Japan is regarded as a global leader in disaster preparedness and response policies, demonstrating efficiency and resilience in the face of frequent calamities.

However, the numerous challenges following the magnitude 7.6 earthquake that struck the Noto Peninsula on New Year's Day may have caught many by surprise — as evident by the fact that, three months on, over 8,000 people are still in evacuation centers. These challenges have also reaffirmed that, despite Japan's positive reputation when it comes to disaster management, significant gender disparities remain in this area.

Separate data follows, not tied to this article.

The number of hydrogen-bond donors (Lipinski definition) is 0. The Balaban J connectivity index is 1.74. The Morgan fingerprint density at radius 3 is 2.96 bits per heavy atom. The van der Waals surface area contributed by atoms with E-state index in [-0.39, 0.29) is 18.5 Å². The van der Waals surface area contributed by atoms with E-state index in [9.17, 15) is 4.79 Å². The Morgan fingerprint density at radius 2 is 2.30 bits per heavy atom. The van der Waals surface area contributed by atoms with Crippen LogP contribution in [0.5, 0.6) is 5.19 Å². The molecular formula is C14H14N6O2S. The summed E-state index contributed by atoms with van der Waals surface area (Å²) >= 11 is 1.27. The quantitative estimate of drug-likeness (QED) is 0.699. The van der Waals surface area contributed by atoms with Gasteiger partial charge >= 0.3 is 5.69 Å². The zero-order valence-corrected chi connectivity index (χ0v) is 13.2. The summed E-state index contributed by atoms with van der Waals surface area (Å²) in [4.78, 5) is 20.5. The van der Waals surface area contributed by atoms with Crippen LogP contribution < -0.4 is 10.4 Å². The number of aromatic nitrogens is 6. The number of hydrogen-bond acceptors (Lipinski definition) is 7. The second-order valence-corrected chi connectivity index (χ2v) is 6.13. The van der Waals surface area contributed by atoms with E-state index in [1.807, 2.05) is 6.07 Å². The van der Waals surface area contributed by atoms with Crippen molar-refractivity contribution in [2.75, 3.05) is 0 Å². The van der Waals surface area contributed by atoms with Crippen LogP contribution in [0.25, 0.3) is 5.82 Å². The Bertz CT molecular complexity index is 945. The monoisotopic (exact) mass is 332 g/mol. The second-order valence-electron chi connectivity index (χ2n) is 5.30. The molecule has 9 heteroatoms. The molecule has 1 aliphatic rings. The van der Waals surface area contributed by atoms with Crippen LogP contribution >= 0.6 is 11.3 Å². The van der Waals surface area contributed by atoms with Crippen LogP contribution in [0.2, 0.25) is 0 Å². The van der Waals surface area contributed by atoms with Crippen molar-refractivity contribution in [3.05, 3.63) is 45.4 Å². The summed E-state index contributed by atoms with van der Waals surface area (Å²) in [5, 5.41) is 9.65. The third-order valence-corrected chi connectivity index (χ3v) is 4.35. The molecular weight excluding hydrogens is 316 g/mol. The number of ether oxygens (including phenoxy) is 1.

There is a misconception that disasters, especially ones caused by natural hazards, affect everyone equally. However, research has consistently shown that women bear a disproportionate burden in times of crisis. The fact is, people’s vulnerabilities and capabilities are shaped by their social roles and characteristics, including gender.